 Depends    on patients ability to generate
 own heat
      Pathophysiology: CVS

 Initially,   Active vasoconstriction
 Preserve core temp. at expense of
  extremities
 PassiveExternal Re-warming vasodilates:
     Core Temp. After-Drop
   Re-warming Technique:
  Active External Re-warming

 Hot   water bottles / blankets externally
 Risk   of Core Temp. After-Drop
 Restrict   to trunk
 Avoid   in Moderate - Severe hypotherm.
  Active Internal Re-warming

 Warmed  Humidified O2 least invasive
 form of active internal re-warming
 Effective   ?
 Canbe used alone in severe
 hypothermia if alert and oriented
  Active Internal Re-warming

 Warmed   IV Fluids: Prevent further heat
 loss, minimal effect on core temp.
 Gastric/   Bladder Lavage: ? effectiveness
 Peritoneal   Lavage: ? effectiveness
 Chest   tube Thoracostomy
 Mediastinal   Lavage
 Active Internal Re-warming:
      Thoracic Lavage

1   or 2 Chest tubes placed in Left Chest
 Allows rapid re-warming of heart: restores
 cardiac function while maintaining
 cerebral protection
 Case reportof 19 male resuscitated from
 22°C after 3.5h of CPR using only
 Thoracic Lavage2
  Active Internal Re-warming

 Femoral-Femoral   Venous Bypass:
          of 2 Fem lines, blood
 Placement
 warmer & Roll pump
 Cardiopulmonary   Bypass Tx of
 Choice in severe hypothermic arrest:
 15/32 long term survivors2
        Management: Secondary
              Survey

 All   systems potentially altered

 Metabolic               Renal

 CVS                     Respiratory

 CNS                     GI

 Heme
Pathophysiology: Metabolism


 Age old question: to correct or not
 correct ABG ?
 ALL   ABG’S WARMED TO 37 °C
       Correcting ABG’S: Pro

 Solubilityof   CO2  as Temp 
 pH   by 0.015 / °C < 37 °C
 pH   is 7.25 after ABG warmed to 37°C
 pH   Should be 7.4 in patient at 27°C
 Stop   hyperventilating ptnt. ??
      Correcting ABG’S: Con

 Enzymes   function optimally when
      [H+] = [OH-]
=   pH of Neutrality
 Optimum   pH (more basic) as Temp 
  Correcting ABG’S: No Bottom
              Line
 Endothermic/pH-stat  (corrected) vs.
 Ectothermic/alpha-stat Management
 181   Bypass patients 121 pH / 60 alpha4
 40%   V. Fib. rate in pH group
 20%   in alpha group
 RCT in   neonates favored pH Stat5
     Pathophysiology: CVS

       Dysrhythmias common: usually
 Atrial
 benign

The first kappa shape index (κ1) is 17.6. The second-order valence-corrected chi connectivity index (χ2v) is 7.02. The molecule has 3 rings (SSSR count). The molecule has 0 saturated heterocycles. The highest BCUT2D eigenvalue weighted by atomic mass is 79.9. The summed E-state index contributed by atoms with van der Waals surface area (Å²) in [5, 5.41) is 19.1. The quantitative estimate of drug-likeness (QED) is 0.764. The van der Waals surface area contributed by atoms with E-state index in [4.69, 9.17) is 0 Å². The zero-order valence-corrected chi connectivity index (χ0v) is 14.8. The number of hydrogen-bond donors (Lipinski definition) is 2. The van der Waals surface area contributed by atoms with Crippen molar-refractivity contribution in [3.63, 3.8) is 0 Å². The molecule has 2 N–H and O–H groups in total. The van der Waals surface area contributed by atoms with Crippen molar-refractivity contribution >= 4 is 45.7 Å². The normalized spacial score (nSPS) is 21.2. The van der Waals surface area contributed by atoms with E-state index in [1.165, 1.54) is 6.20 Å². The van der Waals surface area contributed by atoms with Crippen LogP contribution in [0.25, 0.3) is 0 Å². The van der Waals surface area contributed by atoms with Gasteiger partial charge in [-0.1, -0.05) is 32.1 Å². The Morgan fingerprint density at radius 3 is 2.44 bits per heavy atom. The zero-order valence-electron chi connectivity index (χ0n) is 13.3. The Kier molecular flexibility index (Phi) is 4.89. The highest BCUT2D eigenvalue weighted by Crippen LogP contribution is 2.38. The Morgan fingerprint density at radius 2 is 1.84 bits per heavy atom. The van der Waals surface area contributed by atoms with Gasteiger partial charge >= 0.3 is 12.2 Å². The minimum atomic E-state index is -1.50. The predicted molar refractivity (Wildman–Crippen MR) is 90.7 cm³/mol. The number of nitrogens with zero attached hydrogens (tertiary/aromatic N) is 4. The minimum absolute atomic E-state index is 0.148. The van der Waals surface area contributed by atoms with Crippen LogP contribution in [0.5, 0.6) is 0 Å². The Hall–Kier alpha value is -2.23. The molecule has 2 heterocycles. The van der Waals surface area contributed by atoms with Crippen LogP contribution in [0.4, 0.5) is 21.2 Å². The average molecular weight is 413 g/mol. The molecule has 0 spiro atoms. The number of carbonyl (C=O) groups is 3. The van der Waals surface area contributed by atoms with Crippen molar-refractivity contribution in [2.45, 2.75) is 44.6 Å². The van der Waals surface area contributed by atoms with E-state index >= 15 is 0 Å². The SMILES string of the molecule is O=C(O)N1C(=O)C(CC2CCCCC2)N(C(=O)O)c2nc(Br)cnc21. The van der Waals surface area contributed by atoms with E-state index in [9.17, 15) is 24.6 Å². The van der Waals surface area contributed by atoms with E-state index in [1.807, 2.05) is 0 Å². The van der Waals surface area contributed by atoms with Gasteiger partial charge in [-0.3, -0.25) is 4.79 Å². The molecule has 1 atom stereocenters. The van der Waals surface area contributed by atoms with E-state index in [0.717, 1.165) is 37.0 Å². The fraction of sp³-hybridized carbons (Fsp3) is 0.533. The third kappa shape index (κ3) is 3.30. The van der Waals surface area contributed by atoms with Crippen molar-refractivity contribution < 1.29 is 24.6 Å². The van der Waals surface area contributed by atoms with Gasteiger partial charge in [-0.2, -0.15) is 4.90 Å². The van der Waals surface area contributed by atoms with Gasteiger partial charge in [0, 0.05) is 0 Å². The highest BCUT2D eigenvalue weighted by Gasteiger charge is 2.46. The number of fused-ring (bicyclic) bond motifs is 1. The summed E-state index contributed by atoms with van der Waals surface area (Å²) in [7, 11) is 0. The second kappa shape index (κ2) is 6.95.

 Conduction faster through muscle than
 His-Purkinje < 30 °C
 Pressure/Card    Out. fall (50% at 25 °C)
 Often    no pulse palpable < 30 °C
    Pathophysiology: CVS

Osborne J Wave
  – Most common II and V6
  – May be normal in Adolescents
       Pathophysiology: CVS

 Tachycardic    early
    Spontaneous depolarization 
    Bradycardia
 Pulse   1/2 normal at 28 °C
 Resistant   to Atropine
     Pathophysiology: CNS

       Agitation / Irritability / Impaired
 Initial
  judgment
 “Paradoxical   Undressing”
 Apathy  / CNS Depression
 Ataxia / Dysarthria / Hyporeflexia < 28 °C

 Metabolism  decreases 7% / °C
 Circulatory Autoregulation lost < 25°C
     Pathophysiology: Resp.

 Initial   Tachypnea: CO2 solubility as T 
 Eventual    Resp. depression centrally
 Bronchorrhea

 Ciliary   motility impaired
    Pathophysiology: Renal

 ADH   secretion inhibited:
 Cold-induced   Dieresis
 Recreationalhypothermia may be
 significantly intra-vascular volume
 depleted
          Pathophysiology:
          Gastrointestinal


 Decreased   hepatic metabolism of drugs
   GI motility: Gastric distension / ileus
                    Bibliography
1 Brugger H, Durrer B, kAdler-Kastner L. “On site triage of avalanche
   victims with asystole by the emergency doctor.” Resusc,
   1996;31(1):11-16.
2 Wineguard C. Successful treatment of severe hypothermia and
   prolonged cardiac arrest with closed thoracic cavity lavage. J Emerg
   Med, 1997.15(5):692-632.
3 Walpoth BH, Walpoty-Aslan BN, Mattle HP. Outcome of survivors of
   accidental deep hypothermia and circulatory arrest treated with
   Extracorporeal blood warming. NEJM, 1997;337(21): 1500-1505.
4 Kronke GM, “Ectothermic philosophy of Acid-Base Disturbance to
   prevent fibrillation during hypothermia” Arch surg,121;303:1986
5 duPlessisAJ, Jonas RA, Wypij D, er al. Perioperative effects of alpha-
   stat vs. pH-stat strategies for deep hypothermic cardiopulmonary
   bypass. J Thorac Card Surg, 1997;114(6):991-1000.